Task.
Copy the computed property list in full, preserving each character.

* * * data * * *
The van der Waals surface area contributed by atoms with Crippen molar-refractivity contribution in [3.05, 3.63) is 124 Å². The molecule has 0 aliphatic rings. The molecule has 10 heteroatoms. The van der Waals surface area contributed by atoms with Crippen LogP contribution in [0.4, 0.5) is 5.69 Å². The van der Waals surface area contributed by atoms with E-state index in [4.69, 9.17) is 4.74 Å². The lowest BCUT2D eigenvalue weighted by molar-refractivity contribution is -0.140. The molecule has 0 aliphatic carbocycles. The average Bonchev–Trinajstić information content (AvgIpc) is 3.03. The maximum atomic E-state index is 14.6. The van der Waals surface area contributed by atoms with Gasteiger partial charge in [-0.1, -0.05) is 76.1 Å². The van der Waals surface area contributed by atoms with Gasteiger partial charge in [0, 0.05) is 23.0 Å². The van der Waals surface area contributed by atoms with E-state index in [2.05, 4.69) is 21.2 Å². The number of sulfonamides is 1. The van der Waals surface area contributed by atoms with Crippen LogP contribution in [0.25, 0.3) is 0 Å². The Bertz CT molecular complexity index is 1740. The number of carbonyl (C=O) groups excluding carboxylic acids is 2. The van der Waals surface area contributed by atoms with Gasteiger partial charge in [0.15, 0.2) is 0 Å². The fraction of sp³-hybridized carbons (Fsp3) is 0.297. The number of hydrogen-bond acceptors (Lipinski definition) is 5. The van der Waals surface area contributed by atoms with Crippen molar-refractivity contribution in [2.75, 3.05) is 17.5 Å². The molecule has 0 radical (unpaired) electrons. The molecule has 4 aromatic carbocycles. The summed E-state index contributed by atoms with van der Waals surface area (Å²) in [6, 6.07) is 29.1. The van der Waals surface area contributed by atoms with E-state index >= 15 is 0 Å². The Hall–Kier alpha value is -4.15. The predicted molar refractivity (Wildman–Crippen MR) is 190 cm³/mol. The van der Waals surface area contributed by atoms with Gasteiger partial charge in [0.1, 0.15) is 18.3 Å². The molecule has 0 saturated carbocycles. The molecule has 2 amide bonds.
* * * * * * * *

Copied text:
The van der Waals surface area contributed by atoms with Crippen molar-refractivity contribution in [3.05, 3.63) is 124 Å². The molecule has 0 aliphatic rings. The molecule has 10 heteroatoms. The van der Waals surface area contributed by atoms with Crippen LogP contribution in [0.4, 0.5) is 5.69 Å². The van der Waals surface area contributed by atoms with E-state index in [4.69, 9.17) is 4.74 Å². The lowest BCUT2D eigenvalue weighted by molar-refractivity contribution is -0.140. The molecule has 0 aliphatic carbocycles. The average Bonchev–Trinajstić information content (AvgIpc) is 3.03. The maximum atomic E-state index is 14.6. The van der Waals surface area contributed by atoms with Gasteiger partial charge in [-0.1, -0.05) is 76.1 Å². The van der Waals surface area contributed by atoms with Gasteiger partial charge in [0, 0.05) is 23.0 Å². The van der Waals surface area contributed by atoms with E-state index in [2.05, 4.69) is 21.2 Å². The number of sulfonamides is 1. The van der Waals surface area contributed by atoms with Crippen LogP contribution in [0.25, 0.3) is 0 Å². The Bertz CT molecular complexity index is 1740. The number of carbonyl (C=O) groups excluding carboxylic acids is 2. The van der Waals surface area contributed by atoms with Gasteiger partial charge in [0.15, 0.2) is 0 Å². The fraction of sp³-hybridized carbons (Fsp3) is 0.297. The number of hydrogen-bond acceptors (Lipinski definition) is 5. The van der Waals surface area contributed by atoms with Crippen molar-refractivity contribution in [2.75, 3.05) is 17.5 Å². The molecule has 0 radical (unpaired) electrons. The molecule has 4 aromatic carbocycles. The summed E-state index contributed by atoms with van der Waals surface area (Å²) in [6, 6.07) is 29.1. The van der Waals surface area contributed by atoms with E-state index >= 15 is 0 Å². The Hall–Kier alpha value is -4.15. The predicted molar refractivity (Wildman–Crippen MR) is 190 cm³/mol. The van der Waals surface area contributed by atoms with Gasteiger partial charge in [0.1, 0.15) is 18.3 Å². The molecule has 0 saturated carbocycles. The molecule has 2 amide bonds.